Wind energy saps Ontario

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Lambton-Kent Middlesex MPP Monte McNaughton met with Wallaceburg area property owners Monday to discuss approval of the latest wind farm project in the area. Here, McNaughton (left) speaks with Larry Janssens and Al Kerkhoff, local landowners opposed to the project.
Lambton-Kent Middlesex MPP Monte McNaughton met with Wallaceburg area property owners Monday to discuss approval of the latest wind farm project in the area. Here, McNaughton (left) speaks with Larry Janssens and Al Kerkhoff, local landowners opposed to the project.

The approval of more wind farm projects in Chatham-Kent is another nail driven into the heart of Ontario’s economy according to Lambton-Kent Middlesex MPP Monte McNaughton.

McNaughton ripped the Green Energy Act during a coffee shop gathering in Wallaceburg Monday morning attended by about 30 people.

“These projects project themselves as of economic benefit to the communities but for every dollar local municipalities receive, Ontarians trade off billions more in terms of energy costs and job losses,” he said.

The Independent Electricity System Operator (IESO) last week approved five projects across Ontario including the Romney Wind Energy Centre in southwest Chatham-Kent and the Otter Creek Wind Farm north of Wallaceburg. Each would have approximately 20 turbines in the municipality.

An application for a further development of the former Chatham and Dover townships in North Kent for 90 turbines is being prepared for IESO approval

All projects were approved by Chatham-Kent Council last year and according to projections provided by the operators, the facilities could being as much as $20 million over the life of the projects.

McNaughton said since electricity by turbines is heavily subsidized, more turbines mean higher energy bills.

“We are driving manufacturing out of Ontario,” he said. “The economic hole being dug by the provincial Liberals is deep enough. We don’t need to dig deeper.”

In a media release, McNaughton’s office stated, “On Jan. 1, Hydro customers were hit when the 10 per cent rebate was removed from residential electricity bills. This came on top of significant rate increases on both Nov.1 and May 1 of 2015. In fact, on peak hydro rates are now four times what they were when the Liberals first came to office.”

Not only do the turbines make no economic sense, they are clearly against the wishes of Ontarians, McNaughton said.

Chatham Mazda from Chatham Voice on Vimeo.

“Two years ago the minister of energy said if communities were opposed to wind projects they wouldn’t go ahead,” he said. “I’ve received hundreds of calls and emails from my constituents in Chatham-Kent opposed to these projects.”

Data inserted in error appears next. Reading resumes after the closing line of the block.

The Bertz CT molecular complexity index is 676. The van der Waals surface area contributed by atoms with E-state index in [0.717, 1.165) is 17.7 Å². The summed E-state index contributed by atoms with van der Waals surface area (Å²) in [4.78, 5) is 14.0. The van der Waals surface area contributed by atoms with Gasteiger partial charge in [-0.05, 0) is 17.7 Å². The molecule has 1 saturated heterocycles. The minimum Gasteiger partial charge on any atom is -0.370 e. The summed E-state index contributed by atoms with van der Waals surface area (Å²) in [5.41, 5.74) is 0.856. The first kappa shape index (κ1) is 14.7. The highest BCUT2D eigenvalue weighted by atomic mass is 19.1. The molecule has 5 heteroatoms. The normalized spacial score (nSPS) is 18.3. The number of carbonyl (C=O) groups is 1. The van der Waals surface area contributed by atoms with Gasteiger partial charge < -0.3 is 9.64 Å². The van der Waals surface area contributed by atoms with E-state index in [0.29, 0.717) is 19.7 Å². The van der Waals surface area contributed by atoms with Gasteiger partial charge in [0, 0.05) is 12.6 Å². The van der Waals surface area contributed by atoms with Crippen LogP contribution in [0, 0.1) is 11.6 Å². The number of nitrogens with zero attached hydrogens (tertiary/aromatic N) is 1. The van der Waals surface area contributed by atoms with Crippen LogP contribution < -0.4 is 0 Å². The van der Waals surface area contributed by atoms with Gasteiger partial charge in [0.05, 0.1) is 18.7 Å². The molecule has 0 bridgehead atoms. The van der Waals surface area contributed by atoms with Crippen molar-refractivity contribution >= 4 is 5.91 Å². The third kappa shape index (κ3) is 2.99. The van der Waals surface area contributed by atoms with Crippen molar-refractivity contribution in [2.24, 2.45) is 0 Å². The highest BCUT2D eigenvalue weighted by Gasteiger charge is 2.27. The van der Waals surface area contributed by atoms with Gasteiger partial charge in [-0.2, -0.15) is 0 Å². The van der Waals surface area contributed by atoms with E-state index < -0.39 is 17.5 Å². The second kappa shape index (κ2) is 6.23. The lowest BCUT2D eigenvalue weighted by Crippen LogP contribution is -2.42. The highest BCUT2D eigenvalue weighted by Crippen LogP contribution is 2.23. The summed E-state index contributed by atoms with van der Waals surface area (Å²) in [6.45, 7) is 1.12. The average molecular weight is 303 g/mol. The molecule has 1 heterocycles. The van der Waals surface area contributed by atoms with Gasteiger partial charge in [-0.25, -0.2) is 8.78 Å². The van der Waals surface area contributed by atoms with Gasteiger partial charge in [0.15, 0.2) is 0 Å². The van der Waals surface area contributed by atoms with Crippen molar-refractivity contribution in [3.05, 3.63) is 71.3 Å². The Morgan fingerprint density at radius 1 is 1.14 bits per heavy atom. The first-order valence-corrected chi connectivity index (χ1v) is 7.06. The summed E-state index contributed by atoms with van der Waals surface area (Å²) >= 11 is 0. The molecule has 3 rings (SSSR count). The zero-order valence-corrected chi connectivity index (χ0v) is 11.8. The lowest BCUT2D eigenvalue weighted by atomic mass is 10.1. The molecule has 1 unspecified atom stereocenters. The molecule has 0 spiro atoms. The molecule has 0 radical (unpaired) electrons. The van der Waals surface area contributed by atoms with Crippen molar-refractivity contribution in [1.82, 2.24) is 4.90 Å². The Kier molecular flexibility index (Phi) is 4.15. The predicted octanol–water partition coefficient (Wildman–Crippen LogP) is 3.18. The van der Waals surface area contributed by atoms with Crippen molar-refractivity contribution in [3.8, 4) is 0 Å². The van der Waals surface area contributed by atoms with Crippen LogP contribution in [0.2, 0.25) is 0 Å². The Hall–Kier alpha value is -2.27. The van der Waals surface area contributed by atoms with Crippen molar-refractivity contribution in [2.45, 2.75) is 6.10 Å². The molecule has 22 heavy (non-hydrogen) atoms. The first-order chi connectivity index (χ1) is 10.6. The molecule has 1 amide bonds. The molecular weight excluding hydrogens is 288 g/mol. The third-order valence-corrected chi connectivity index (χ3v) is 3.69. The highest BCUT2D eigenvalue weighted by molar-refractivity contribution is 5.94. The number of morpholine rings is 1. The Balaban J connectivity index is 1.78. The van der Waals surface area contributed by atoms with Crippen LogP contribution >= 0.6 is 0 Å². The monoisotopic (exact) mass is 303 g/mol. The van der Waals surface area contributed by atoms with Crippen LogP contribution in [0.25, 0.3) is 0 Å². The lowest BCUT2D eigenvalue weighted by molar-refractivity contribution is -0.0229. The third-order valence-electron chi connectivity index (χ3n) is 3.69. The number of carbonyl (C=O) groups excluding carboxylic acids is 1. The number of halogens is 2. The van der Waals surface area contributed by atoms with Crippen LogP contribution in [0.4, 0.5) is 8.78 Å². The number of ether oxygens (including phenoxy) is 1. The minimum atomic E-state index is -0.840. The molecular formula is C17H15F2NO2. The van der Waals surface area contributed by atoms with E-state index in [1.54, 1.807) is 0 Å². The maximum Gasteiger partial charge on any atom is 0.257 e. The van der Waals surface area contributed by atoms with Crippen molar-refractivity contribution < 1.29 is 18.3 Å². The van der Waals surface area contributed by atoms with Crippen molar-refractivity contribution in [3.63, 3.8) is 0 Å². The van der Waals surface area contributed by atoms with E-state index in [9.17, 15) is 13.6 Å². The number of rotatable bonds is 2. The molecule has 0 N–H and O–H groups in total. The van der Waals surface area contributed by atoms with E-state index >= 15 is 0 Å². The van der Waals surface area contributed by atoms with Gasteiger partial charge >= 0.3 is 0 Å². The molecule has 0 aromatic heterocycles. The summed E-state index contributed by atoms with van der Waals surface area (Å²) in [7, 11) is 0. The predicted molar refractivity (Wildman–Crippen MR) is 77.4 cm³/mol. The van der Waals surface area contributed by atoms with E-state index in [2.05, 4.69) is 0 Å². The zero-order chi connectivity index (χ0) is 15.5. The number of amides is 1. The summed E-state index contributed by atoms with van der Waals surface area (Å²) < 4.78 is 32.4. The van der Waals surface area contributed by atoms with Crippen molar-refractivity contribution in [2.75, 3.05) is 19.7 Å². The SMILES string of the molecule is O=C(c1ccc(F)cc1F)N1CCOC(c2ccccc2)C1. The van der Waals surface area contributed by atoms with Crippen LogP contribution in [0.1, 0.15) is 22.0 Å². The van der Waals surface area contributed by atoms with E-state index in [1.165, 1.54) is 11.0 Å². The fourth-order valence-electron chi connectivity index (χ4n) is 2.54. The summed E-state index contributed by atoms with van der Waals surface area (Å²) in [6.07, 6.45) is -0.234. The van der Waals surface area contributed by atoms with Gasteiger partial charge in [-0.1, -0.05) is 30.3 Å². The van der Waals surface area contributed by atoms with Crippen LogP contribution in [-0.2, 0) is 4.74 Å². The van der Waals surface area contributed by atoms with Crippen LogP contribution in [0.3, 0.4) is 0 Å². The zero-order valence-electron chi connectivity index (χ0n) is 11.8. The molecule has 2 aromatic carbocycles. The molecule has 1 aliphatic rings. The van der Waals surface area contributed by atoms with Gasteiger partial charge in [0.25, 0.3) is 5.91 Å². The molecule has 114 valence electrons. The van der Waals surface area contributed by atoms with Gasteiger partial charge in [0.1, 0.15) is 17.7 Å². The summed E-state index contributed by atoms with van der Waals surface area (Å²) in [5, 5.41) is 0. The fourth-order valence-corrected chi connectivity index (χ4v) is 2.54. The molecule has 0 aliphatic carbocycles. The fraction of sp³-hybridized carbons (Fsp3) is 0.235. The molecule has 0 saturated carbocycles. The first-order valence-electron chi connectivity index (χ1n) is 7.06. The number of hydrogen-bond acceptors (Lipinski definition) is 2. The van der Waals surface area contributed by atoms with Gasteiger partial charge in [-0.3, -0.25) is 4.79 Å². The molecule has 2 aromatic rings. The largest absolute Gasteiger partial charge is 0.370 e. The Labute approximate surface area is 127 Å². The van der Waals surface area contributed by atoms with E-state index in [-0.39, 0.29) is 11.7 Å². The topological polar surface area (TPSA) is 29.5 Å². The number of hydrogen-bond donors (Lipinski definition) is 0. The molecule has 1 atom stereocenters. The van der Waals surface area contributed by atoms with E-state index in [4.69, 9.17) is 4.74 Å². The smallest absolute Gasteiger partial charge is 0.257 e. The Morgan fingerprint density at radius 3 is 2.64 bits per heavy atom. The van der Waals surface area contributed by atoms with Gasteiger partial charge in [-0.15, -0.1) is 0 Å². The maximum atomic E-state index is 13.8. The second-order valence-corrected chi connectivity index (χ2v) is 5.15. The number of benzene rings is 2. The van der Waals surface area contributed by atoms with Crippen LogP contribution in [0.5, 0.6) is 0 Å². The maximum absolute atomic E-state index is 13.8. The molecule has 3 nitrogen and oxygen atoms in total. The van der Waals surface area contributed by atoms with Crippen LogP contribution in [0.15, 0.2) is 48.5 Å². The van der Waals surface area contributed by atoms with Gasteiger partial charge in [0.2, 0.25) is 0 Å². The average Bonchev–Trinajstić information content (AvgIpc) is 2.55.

He said the municipality of Dutton Dunwich, just east of Chatham-Kent held a referendum in 2014 and more than 80 percent of residents opposed turbines, and yet the IESO approved an application from an American firm to locate a development there.

Al Kerkhoff, whose family owns some 1,000 acres in the Otter Creek target area, said he’s totally opposed to the project as are most people he’s spoken to.

“They (Otter Creek representatives) didn’t even call on me,” he said. “I think they knew better than to step foot on my land. They’ve gone around and found a few people who will take their money but about the only people who like the idea are those who are getting paid to like it.”

Kerkhoff said one set of plans he has seen has a substation “800 feet from my house.”

He said the idea of taking three acres of some of the best farmland in Canada out of production for each turbine is ridiculous.

“Studies show the land next to the turbines isn’t as productive so the effect is even worse,” he said. “And we’re doing this so we can continue to sell a billion dollars of excess power to the Americans? It’s beyond stupid.”

Larry Janssens who also farms in the area said the project doesn’t make sense except for the companies and landowners who make a profit at the expense of the average person.

“I don’t see this as benefitting the public,” he said. “It’s a poor decision when the good of most people takes a back seat to greed.”

McNaughton said the Green Energy Act needs to be scrapped.

“This has pitted community against community and neighbour against neighbour,” he said. “I would ask municipal councils to consider what their constituents want and not just grab the cash.”

The process for successful bidders will now require building permits and environmental appeals as well as further public consultation.

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1 COMMENT

  1. Could you get answers to why they are taking a bunch of windmills down because of oil leaks in units as well as the bases are not strong enough. Scrapping towers because of base is not strong enough/ bending in high winds. How much extra is this costing us. Have they corrected these defects before building more towers??

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